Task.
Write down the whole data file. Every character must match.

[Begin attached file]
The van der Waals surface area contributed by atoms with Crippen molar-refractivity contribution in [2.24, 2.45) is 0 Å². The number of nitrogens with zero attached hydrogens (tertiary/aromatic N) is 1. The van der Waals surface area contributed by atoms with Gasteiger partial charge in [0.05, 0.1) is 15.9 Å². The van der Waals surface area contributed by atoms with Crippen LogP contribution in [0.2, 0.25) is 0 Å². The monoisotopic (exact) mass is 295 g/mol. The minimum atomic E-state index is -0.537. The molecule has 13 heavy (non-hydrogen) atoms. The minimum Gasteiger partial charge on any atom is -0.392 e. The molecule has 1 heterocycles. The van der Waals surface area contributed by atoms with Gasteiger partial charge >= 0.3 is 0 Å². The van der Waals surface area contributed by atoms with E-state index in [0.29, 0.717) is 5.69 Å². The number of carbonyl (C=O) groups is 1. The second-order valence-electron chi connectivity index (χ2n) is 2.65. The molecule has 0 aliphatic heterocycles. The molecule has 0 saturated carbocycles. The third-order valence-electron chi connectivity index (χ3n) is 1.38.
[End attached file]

The van der Waals surface area contributed by atoms with Crippen molar-refractivity contribution in [2.24, 2.45) is 0 Å². The number of nitrogens with zero attached hydrogens (tertiary/aromatic N) is 1. The van der Waals surface area contributed by atoms with Gasteiger partial charge in [0.05, 0.1) is 15.9 Å². The van der Waals surface area contributed by atoms with Crippen LogP contribution in [0.2, 0.25) is 0 Å². The monoisotopic (exact) mass is 295 g/mol. The minimum atomic E-state index is -0.537. The molecule has 13 heavy (non-hydrogen) atoms. The minimum Gasteiger partial charge on any atom is -0.392 e. The molecule has 1 heterocycles. The van der Waals surface area contributed by atoms with Gasteiger partial charge >= 0.3 is 0 Å². The van der Waals surface area contributed by atoms with E-state index in [0.29, 0.717) is 5.69 Å². The number of carbonyl (C=O) groups is 1. The second-order valence-electron chi connectivity index (χ2n) is 2.65. The molecule has 0 aliphatic heterocycles. The molecule has 0 saturated carbocycles. The third-order valence-electron chi connectivity index (χ3n) is 1.38.